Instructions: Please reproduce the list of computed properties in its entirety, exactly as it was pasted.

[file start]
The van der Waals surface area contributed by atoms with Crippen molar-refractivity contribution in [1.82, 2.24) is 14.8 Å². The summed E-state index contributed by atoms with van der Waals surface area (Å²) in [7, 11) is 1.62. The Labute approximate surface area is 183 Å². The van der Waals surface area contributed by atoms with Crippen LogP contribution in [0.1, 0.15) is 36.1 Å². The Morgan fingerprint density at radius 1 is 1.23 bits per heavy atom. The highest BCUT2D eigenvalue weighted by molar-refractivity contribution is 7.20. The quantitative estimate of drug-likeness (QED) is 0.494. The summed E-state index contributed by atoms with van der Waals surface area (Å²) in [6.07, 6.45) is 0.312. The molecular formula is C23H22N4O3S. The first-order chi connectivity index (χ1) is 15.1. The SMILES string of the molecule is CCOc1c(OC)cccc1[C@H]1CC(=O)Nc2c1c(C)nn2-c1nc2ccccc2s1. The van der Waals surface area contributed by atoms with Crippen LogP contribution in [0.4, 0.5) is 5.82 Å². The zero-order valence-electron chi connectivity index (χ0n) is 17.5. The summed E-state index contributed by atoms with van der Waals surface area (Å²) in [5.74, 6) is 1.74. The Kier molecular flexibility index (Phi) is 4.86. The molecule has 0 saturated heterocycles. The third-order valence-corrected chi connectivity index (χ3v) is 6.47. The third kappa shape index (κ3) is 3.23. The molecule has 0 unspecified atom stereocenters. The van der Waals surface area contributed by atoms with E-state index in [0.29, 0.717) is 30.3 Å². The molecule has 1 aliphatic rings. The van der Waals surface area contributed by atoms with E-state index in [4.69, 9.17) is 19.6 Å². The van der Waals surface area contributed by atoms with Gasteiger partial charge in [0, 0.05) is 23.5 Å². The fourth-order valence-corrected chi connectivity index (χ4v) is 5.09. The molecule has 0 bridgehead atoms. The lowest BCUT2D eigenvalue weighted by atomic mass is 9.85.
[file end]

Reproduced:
The van der Waals surface area contributed by atoms with Crippen molar-refractivity contribution in [1.82, 2.24) is 14.8 Å². The summed E-state index contributed by atoms with van der Waals surface area (Å²) in [7, 11) is 1.62. The Labute approximate surface area is 183 Å². The van der Waals surface area contributed by atoms with Crippen LogP contribution in [0.1, 0.15) is 36.1 Å². The Morgan fingerprint density at radius 1 is 1.23 bits per heavy atom. The highest BCUT2D eigenvalue weighted by molar-refractivity contribution is 7.20. The quantitative estimate of drug-likeness (QED) is 0.494. The summed E-state index contributed by atoms with van der Waals surface area (Å²) in [6.07, 6.45) is 0.312. The molecular formula is C23H22N4O3S. The first-order chi connectivity index (χ1) is 15.1. The SMILES string of the molecule is CCOc1c(OC)cccc1[C@H]1CC(=O)Nc2c1c(C)nn2-c1nc2ccccc2s1. The van der Waals surface area contributed by atoms with Crippen LogP contribution in [0.4, 0.5) is 5.82 Å². The zero-order valence-electron chi connectivity index (χ0n) is 17.5. The summed E-state index contributed by atoms with van der Waals surface area (Å²) in [5.74, 6) is 1.74. The Kier molecular flexibility index (Phi) is 4.86. The molecule has 0 saturated heterocycles. The third-order valence-corrected chi connectivity index (χ3v) is 6.47. The third kappa shape index (κ3) is 3.23. The molecule has 0 unspecified atom stereocenters. The van der Waals surface area contributed by atoms with E-state index in [0.29, 0.717) is 30.3 Å². The molecule has 1 aliphatic rings. The van der Waals surface area contributed by atoms with E-state index in [4.69, 9.17) is 19.6 Å². The van der Waals surface area contributed by atoms with Gasteiger partial charge in [0, 0.05) is 23.5 Å². The fourth-order valence-corrected chi connectivity index (χ4v) is 5.09. The molecule has 0 bridgehead atoms. The lowest BCUT2D eigenvalue weighted by atomic mass is 9.85.